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Kirsty McBeath from the Met Office with an interactive 3D model displaying climate
Kirsty McBeath from the Met Office examines an interactive 3D model displaying climate. Credit: Steven Haywood/University of Exeter.
17 October 2017 16:06

Guest Post: How IPCC graphics could be made more accessible

Jordan Harold

Jordan Harold

Jordan Harold

Jordan Harold

17.10.2017 | 4:06pm
Guest postsGuest Post: How IPCC graphics could be made more accessible

Jordan Harold is an applied cognitive psychologist at the school of psychology, University of East Anglia, and the Tyndall Centre for Climate Change Research.

The Intergovernmental Panel on Climate Change (IPCC) is currently calling for nominations for authors of its next assessment report. This will be the sixth such report since the IPCC was established in 1988.

While these extensive reports have been criticised as being inaccessible to non-experts, IPCC chair Dr Hoesung Lee recently outlined a commitment (pdf) that the next set will be “clear, accessible and user-friendly…so that non-specialists can understand climate change and its implications”.

This commitment feeds into growing momentum within the IPCC and the broader climate change research community to make scientific knowledge about climate change more accessible to wider audiences.

There have already been positive efforts to improve the communication of the text of IPCC reports, for example, by the use of headline statements and frequently asked questions (pdf). However, it is less clear how the graphics – such as graphs, charts and diagrams – might be made more accessible.

Research suggests that highly educated audiences can sometimes struggle to interpret IPCC figures correctly. Yet merely simplifying the content comes with the risk of losing the scientific rigour that the IPCC’s credibility depends on.

Recognising this issue, the Norwegian Environment Agency invited my colleagues and me at the University of East Anglia and the Tyndall Centre for Climate Change Research to develop practical guidelines for researchers.

In line with current evidence, published by myself and colleagues in Nature Climate Change, our guidelines highlight that the success of a visual depends on the message being communicated, the prior knowledge and expectations of the audience, and the perceptual features of the visual design. In addition, success can only be known if measured and data visuals, therefore, ideally need to be tested with their intended audience to evaluate their effectiveness and identify any difficulties in comprehension.

These elements, encapsulated in the guidelines by the ”MADE” principle – Message, Audience, Design, Evaluation – can be considered as four key pillars in evidence-based communications design.

Using the MADE principle, our report aims to equip researchers, both within the IPCC and researchers more broadly, with a set of guidelines to help make graphics more accessible. In addition, we provide recommendations for consideration by the IPCC Bureau and Technical Support Units that could help make authors’ lives easier.

Below, I look at each pillar of the MADE principle in turn.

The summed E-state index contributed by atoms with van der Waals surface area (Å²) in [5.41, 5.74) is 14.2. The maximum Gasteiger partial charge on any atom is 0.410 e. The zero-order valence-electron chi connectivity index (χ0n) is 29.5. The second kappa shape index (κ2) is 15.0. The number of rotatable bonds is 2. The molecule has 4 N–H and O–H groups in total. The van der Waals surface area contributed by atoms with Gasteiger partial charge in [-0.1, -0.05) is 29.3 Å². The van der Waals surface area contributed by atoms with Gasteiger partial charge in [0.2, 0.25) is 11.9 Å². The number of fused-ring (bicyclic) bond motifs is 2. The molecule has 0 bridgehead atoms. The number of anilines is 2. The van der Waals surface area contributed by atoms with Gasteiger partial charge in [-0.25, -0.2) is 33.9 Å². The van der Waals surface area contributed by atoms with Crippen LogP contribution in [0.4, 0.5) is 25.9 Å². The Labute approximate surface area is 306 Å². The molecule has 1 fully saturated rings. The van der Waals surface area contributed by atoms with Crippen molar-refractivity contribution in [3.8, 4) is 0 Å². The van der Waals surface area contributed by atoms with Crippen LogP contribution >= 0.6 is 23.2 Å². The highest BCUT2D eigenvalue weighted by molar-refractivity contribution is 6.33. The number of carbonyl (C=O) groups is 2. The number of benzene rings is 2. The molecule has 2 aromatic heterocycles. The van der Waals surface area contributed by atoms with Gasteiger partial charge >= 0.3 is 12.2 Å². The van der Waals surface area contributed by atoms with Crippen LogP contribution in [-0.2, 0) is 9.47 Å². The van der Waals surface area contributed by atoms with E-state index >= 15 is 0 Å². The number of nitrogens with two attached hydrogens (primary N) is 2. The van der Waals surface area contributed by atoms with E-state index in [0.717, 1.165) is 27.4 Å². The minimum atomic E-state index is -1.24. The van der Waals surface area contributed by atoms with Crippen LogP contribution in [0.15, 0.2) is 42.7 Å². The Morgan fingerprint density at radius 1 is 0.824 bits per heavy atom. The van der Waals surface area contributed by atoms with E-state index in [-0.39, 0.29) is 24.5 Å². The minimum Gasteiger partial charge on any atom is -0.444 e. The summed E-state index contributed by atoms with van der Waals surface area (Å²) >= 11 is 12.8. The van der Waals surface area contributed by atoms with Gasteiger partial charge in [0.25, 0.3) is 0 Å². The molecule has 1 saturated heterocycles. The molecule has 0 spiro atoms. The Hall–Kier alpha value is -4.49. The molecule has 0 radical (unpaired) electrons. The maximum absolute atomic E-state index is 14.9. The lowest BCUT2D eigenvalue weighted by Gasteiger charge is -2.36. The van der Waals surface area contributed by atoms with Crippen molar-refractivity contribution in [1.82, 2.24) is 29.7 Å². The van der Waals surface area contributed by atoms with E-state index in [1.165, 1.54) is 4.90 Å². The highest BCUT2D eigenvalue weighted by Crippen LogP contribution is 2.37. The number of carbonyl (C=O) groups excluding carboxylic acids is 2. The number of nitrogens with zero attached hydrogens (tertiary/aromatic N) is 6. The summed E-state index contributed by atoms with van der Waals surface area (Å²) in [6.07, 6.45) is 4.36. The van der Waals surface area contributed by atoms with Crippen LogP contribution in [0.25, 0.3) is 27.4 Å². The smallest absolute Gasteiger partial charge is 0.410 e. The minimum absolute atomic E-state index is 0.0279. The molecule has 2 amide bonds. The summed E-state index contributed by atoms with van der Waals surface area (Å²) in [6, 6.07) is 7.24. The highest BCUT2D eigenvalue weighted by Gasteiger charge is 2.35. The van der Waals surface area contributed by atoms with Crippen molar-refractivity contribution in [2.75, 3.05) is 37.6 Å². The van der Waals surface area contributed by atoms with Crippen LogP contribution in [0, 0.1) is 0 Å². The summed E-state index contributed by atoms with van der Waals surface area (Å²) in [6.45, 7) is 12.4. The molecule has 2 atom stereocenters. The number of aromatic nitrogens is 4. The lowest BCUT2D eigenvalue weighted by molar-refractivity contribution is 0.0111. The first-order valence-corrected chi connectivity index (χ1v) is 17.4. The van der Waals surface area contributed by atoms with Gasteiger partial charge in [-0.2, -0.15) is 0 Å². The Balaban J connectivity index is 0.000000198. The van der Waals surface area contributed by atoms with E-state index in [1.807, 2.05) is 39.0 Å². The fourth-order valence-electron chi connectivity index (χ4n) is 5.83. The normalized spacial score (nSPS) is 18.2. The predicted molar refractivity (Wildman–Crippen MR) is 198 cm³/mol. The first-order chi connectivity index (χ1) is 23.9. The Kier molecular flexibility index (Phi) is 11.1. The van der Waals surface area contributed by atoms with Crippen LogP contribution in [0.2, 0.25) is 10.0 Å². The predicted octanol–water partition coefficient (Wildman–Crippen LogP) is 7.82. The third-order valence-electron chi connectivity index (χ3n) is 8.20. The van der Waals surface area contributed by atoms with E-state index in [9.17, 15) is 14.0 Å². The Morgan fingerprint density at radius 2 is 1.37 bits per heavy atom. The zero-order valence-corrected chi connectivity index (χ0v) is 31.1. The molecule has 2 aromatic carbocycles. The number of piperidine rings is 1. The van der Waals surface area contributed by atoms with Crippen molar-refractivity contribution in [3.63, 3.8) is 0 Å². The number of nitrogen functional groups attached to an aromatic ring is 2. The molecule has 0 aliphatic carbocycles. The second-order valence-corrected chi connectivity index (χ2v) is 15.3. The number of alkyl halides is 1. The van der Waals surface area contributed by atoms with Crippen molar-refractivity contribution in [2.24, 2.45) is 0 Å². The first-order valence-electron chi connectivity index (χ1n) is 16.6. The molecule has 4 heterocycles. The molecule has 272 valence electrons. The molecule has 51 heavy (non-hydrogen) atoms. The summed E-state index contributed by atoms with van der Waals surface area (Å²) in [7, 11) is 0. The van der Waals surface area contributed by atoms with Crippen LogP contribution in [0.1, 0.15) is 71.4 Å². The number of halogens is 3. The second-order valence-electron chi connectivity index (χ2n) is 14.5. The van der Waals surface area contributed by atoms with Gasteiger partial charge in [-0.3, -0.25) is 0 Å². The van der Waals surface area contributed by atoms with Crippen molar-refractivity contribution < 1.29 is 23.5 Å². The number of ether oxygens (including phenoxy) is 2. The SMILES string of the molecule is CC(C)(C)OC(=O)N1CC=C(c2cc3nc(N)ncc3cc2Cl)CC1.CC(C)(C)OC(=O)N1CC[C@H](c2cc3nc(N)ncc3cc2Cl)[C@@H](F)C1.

Message: Communicate it clearly

Communicating summaries of scientific information is particularly challenging when condensing large amounts of technical information into key insights, while at the same time maintaining accuracy.

Page length limits and layout constraints may also restrict the extent to which visual information can be communicated as well as desired.

It may be tempting to pack a lot of technical information into a single figure. But doing so can result in graphs that are visually and conceptually complex, potentially masking the main message.

For example, to an uninitiated reader, the main message of the figure below (from the synthesis report of the IPCC fifth assessment), is unlikely to be immediately clear. While the lengthy caption provides an explanation of the content, non-specialists may struggle to make sense of it.

Figure SPM.12 from the IPCC Fifth Assessment, Synthesis Report, 2014. Original figure caption: The implications of different 2030 greenhouse gas (GHG) emissions levels for the rate of carbon dioxide (CO2) emissions reductions and low-carbon energy upscaling in mitigation scenarios that are at least about as likely as not to keep warming throughout the 21st century below 2C relative to pre-industrial levels (2100 CO2-equivalent concentrations of 430 to 530 ppm). The scenarios are grouped according to different emissions levels by 2030 (coloured in different shades of green). The left panel shows the pathways of GHG emissions (gigatonne of CO2-equivalent per year, GtCO2-eq/yr) leading to these 2030 levels. The black dot with whiskers gives historic GHG emission levels and associated uncertainties in 2010 as reported in Figure SPM.2. The black bar shows the estimated uncertainty range of GHG emissions implied by the Cancún Pledges. The middle panel denotes the average annual CO2 emissions reduction rates for the period 2030–2050. It compares the median and interquartile range across scenarios from recent inter-model comparisons with explicit 2030 interim goals to the range of scenarios in the Scenario Database for WGIII AR5. Annual rates of historical emissions change (sustained over a period of 20 years) and the average annual CO2 emission change between 2000 and 2010 are shown as well. The arrows in the right panel show the magnitude of zero and low-carbon energy supply upscaling from 2030 to 2050 subject to different 2030 GHG emissions levels. Zero- and low-carbon energy supply includes renewables, nuclear energy and fossil energy with carbon dioxide capture and storage (CCS) or bioenergy with CCS (BECCS). Note: Only scenarios that apply the full, unconstrained mitigation technology portfolio of the underlying models (default technology assumption) are shown. Scenarios with large net negative global emissions (>20 GtCO2-eq/yr), scenarios with exogenous carbon price assumptions and scenarios with 2010 emissions significantly outside the historical range are excluded. Source: IPCC